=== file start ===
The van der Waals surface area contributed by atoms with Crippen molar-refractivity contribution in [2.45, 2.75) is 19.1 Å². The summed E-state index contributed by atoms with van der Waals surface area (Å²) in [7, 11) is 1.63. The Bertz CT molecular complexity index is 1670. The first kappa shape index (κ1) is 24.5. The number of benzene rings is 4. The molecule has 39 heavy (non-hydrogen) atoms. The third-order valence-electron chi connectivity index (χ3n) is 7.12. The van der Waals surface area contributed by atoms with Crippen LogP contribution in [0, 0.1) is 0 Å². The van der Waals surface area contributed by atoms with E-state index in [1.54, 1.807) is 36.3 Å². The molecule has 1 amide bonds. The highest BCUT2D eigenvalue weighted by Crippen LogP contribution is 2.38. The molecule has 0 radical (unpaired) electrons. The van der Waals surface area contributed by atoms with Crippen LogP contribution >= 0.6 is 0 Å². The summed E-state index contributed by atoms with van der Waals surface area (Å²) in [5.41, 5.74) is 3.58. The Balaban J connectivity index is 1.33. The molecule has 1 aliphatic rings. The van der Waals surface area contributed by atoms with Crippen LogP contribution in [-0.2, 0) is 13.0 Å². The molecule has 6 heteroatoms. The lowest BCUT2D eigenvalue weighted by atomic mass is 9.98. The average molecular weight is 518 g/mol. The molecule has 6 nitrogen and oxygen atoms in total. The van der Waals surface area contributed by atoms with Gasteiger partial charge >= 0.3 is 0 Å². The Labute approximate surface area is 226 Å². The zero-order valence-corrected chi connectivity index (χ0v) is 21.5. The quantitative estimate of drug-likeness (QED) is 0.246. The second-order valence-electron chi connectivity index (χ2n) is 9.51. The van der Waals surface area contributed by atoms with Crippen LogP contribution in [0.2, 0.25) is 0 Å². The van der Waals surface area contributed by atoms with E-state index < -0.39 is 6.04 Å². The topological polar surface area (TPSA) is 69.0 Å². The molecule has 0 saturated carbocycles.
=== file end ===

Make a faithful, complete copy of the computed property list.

The van der Waals surface area contributed by atoms with Crippen molar-refractivity contribution in [2.45, 2.75) is 19.1 Å². The summed E-state index contributed by atoms with van der Waals surface area (Å²) in [7, 11) is 1.63. The Bertz CT molecular complexity index is 1670. The first kappa shape index (κ1) is 24.5. The number of benzene rings is 4. The molecule has 39 heavy (non-hydrogen) atoms. The third-order valence-electron chi connectivity index (χ3n) is 7.12. The van der Waals surface area contributed by atoms with Crippen LogP contribution in [0, 0.1) is 0 Å². The van der Waals surface area contributed by atoms with E-state index in [1.54, 1.807) is 36.3 Å². The molecule has 1 amide bonds. The highest BCUT2D eigenvalue weighted by Crippen LogP contribution is 2.38. The molecule has 0 radical (unpaired) electrons. The van der Waals surface area contributed by atoms with Crippen LogP contribution >= 0.6 is 0 Å². The summed E-state index contributed by atoms with van der Waals surface area (Å²) in [5.41, 5.74) is 3.58. The Balaban J connectivity index is 1.33. The molecule has 1 aliphatic rings. The van der Waals surface area contributed by atoms with Crippen LogP contribution in [-0.2, 0) is 13.0 Å². The molecule has 6 heteroatoms. The lowest BCUT2D eigenvalue weighted by atomic mass is 9.98. The average molecular weight is 518 g/mol. The molecule has 6 nitrogen and oxygen atoms in total. The van der Waals surface area contributed by atoms with Gasteiger partial charge >= 0.3 is 0 Å². The Labute approximate surface area is 226 Å². The zero-order valence-corrected chi connectivity index (χ0v) is 21.5. The quantitative estimate of drug-likeness (QED) is 0.246. The second-order valence-electron chi connectivity index (χ2n) is 9.51. The van der Waals surface area contributed by atoms with Crippen LogP contribution in [0.2, 0.25) is 0 Å². The van der Waals surface area contributed by atoms with E-state index < -0.39 is 6.04 Å². The topological polar surface area (TPSA) is 69.0 Å². The molecule has 0 saturated carbocycles.